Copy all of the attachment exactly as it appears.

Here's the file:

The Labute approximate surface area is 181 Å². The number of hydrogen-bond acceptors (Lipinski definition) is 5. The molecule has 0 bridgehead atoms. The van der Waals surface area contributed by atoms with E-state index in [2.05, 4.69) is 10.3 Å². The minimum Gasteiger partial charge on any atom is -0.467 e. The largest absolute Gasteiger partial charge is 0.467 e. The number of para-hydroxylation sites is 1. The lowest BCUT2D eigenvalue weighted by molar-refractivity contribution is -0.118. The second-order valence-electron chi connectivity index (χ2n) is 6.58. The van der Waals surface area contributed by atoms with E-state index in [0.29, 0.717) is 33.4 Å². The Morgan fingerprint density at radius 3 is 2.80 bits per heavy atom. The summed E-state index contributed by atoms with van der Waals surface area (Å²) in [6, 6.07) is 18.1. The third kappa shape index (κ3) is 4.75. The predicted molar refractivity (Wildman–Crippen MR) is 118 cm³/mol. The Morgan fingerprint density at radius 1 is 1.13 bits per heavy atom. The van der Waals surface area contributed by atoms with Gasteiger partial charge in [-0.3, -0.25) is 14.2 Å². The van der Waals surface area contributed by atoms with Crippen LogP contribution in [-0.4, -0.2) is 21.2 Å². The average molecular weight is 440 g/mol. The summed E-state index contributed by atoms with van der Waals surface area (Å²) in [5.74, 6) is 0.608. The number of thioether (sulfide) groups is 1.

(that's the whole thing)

The Labute approximate surface area is 181 Å². The number of hydrogen-bond acceptors (Lipinski definition) is 5. The molecule has 0 bridgehead atoms. The van der Waals surface area contributed by atoms with E-state index in [2.05, 4.69) is 10.3 Å². The minimum Gasteiger partial charge on any atom is -0.467 e. The largest absolute Gasteiger partial charge is 0.467 e. The number of para-hydroxylation sites is 1. The lowest BCUT2D eigenvalue weighted by molar-refractivity contribution is -0.118. The second-order valence-electron chi connectivity index (χ2n) is 6.58. The van der Waals surface area contributed by atoms with E-state index in [0.29, 0.717) is 33.4 Å². The Morgan fingerprint density at radius 3 is 2.80 bits per heavy atom. The summed E-state index contributed by atoms with van der Waals surface area (Å²) in [6, 6.07) is 18.1. The third kappa shape index (κ3) is 4.75. The predicted molar refractivity (Wildman–Crippen MR) is 118 cm³/mol. The Morgan fingerprint density at radius 1 is 1.13 bits per heavy atom. The van der Waals surface area contributed by atoms with Gasteiger partial charge in [-0.3, -0.25) is 14.2 Å². The van der Waals surface area contributed by atoms with Crippen LogP contribution in [-0.4, -0.2) is 21.2 Å². The average molecular weight is 440 g/mol. The summed E-state index contributed by atoms with van der Waals surface area (Å²) in [5.74, 6) is 0.608. The number of thioether (sulfide) groups is 1.